The Company maintains that CRG’s allegations of multiple events of default under the CRG Loan Agreement are without merit and the Company believes it has defenses against these claims. Furthermore, the Company believes that CRG’s actions constitute a material breach of the CRG Loan Agreement and therefore, the Company is no longer subject to certain provisions of the CRG Loan Agreement. We are continuing to explore alternative financing arrangements in order to refinance the CRG debt. We believe that our best course of action is to refinance the CRG debt and pursue claims for damages. There can be no assurance that CRG will not prevail in exercising control over any additional banking arrangements that the Company creates, that the Company will be able to refinance the CRG debt or that the Company will be successful in its claims for damages. In light of current circumstances, the ability of the Company to continue as a going concern is in substantial doubt and dependent upon its ability to generate sufficient cash flow to sustain its operations on a timely basis, to obtain additional financing as may be required, and to refinance the CRG debt. See Notes 2 and 9.
Based on CRG’s claims that the Company is in default under the terms of the CRG Loan Agreement, and in accordance with current accounting guidance, the Company has classified the balance of the CRG Term Loan as a current liability as of June 30, 2016.
Effective May 31, 2016, Navidea terminated its joint venture with R-NAV. In accordance with the terms of the agreement, R-NAV forgave the $333,333 remaining on the promissory note. See Note 7.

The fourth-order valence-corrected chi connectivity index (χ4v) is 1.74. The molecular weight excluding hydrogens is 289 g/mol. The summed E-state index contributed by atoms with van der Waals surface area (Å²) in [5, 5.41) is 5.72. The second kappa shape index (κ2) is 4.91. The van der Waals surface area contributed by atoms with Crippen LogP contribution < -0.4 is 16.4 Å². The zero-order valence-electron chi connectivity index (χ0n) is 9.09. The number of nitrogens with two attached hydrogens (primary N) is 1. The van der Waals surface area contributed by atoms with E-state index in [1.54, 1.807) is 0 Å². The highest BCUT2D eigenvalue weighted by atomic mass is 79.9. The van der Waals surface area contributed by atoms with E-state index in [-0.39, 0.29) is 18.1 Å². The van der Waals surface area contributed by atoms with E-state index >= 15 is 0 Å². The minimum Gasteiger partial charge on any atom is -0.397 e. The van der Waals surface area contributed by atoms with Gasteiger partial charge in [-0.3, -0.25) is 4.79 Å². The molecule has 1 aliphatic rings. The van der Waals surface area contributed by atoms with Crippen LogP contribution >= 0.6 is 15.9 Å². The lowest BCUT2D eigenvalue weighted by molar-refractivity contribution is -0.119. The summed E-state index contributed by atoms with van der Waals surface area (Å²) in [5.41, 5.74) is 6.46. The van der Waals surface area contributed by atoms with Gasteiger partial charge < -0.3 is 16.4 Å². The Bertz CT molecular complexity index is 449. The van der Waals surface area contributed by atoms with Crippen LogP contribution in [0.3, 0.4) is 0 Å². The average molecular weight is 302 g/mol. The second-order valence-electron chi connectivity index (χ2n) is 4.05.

During the three-month periods ended June 30, 2016 and 2015, we recorded net interest expense of $7.5 million and $1.6 million, respectively, primarily related to our notes payable. Of these amounts, $5,000 and $146,000, respectively, related to amortization of the debt discounts related to our notes payable. An additional $352,000 and $429,000, respectively, of total interest expense was compounded and added to the balance of our notes payable during the three-month periods ended June 30, 2016 and 2015. During the six-month periods ended June 30, 2016 and 2015, we recorded net interest expense of $9.7 million and $2.5 million, respectively, primarily related to our notes payable. Of these amounts, $78,000 and $359,000, respectively, related to amortization of the debt discounts related to our notes payable. An additional $1.2 million and $429,000, respectively, of total interest expense was compounded and added to the balance of our notes payable during the six-month periods ended June 30, 2016 and 2015. The collection fees of $778,000, prepayment premium of $2.1 million, and the remaining unamortized balance of the CRG debt discount of $2.0 million were also recorded as interest expense during the three-month period ended June 30, 2016.
The entire disclosure for information about short-term and long-term debt arrangements, which includes amounts of borrowings under each line of credit, note payable, commercial paper issue, bonds indenture, debenture issue, own-share lending arrangements and any other contractual agreement to repay funds, and about the underlying arrangements, rationale for a classification as long-term, including repayment terms, interest rates, collateral provided, restrictions on use of assets and activities, whether or not in compliance with debt covenants, and other matters important to users of the financial statements, such as the effects of refinancing and noncompliance with debt covenants.
Reference 1: http://www.xbrl.org/2003/role/presentationRef